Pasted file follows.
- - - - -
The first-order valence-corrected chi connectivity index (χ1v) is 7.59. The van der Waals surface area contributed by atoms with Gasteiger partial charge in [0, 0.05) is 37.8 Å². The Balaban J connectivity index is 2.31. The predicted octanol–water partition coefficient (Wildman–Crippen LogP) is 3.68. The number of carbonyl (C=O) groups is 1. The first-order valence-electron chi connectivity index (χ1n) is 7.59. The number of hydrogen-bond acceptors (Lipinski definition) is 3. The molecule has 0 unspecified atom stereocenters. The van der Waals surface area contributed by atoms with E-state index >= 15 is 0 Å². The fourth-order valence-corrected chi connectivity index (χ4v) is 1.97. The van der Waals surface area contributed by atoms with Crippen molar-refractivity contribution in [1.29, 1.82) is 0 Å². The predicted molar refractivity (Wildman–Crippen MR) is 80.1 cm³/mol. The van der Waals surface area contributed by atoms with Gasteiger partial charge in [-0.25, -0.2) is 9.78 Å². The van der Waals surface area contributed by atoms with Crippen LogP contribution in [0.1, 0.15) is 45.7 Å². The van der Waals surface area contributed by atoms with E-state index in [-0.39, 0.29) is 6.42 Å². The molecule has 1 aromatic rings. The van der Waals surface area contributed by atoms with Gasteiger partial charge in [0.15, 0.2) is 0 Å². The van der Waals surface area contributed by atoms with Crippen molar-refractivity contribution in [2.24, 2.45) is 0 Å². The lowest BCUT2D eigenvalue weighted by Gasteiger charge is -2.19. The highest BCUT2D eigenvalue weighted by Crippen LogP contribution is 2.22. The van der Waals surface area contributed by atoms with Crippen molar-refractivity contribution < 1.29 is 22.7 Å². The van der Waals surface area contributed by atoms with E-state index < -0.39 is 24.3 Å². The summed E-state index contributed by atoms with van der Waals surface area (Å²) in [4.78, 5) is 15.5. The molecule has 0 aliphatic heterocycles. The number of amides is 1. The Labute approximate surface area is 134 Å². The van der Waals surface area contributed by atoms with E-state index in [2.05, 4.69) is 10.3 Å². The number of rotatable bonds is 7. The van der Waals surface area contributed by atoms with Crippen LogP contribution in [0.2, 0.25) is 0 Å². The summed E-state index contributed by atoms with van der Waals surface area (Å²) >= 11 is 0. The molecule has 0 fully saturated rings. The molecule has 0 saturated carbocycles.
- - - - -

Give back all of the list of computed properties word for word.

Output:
The first-order valence-corrected chi connectivity index (χ1v) is 7.59. The van der Waals surface area contributed by atoms with Gasteiger partial charge in [0, 0.05) is 37.8 Å². The Balaban J connectivity index is 2.31. The predicted octanol–water partition coefficient (Wildman–Crippen LogP) is 3.68. The number of carbonyl (C=O) groups is 1. The first-order valence-electron chi connectivity index (χ1n) is 7.59. The number of hydrogen-bond acceptors (Lipinski definition) is 3. The molecule has 0 unspecified atom stereocenters. The van der Waals surface area contributed by atoms with E-state index >= 15 is 0 Å². The fourth-order valence-corrected chi connectivity index (χ4v) is 1.97. The van der Waals surface area contributed by atoms with Crippen molar-refractivity contribution in [1.29, 1.82) is 0 Å². The predicted molar refractivity (Wildman–Crippen MR) is 80.1 cm³/mol. The van der Waals surface area contributed by atoms with Gasteiger partial charge in [-0.25, -0.2) is 9.78 Å². The van der Waals surface area contributed by atoms with Crippen LogP contribution in [0.1, 0.15) is 45.7 Å². The van der Waals surface area contributed by atoms with E-state index in [-0.39, 0.29) is 6.42 Å². The molecule has 1 aromatic rings. The van der Waals surface area contributed by atoms with Gasteiger partial charge in [0.15, 0.2) is 0 Å². The van der Waals surface area contributed by atoms with Crippen molar-refractivity contribution in [2.24, 2.45) is 0 Å². The lowest BCUT2D eigenvalue weighted by Gasteiger charge is -2.19. The highest BCUT2D eigenvalue weighted by Crippen LogP contribution is 2.22. The van der Waals surface area contributed by atoms with Crippen molar-refractivity contribution < 1.29 is 22.7 Å². The van der Waals surface area contributed by atoms with E-state index < -0.39 is 24.3 Å². The summed E-state index contributed by atoms with van der Waals surface area (Å²) in [4.78, 5) is 15.5. The molecule has 0 aliphatic heterocycles. The number of amides is 1. The Labute approximate surface area is 134 Å². The van der Waals surface area contributed by atoms with E-state index in [2.05, 4.69) is 10.3 Å². The number of rotatable bonds is 7. The van der Waals surface area contributed by atoms with Crippen LogP contribution in [0.2, 0.25) is 0 Å². The summed E-state index contributed by atoms with van der Waals surface area (Å²) >= 11 is 0. The molecule has 0 fully saturated rings. The molecule has 0 saturated carbocycles.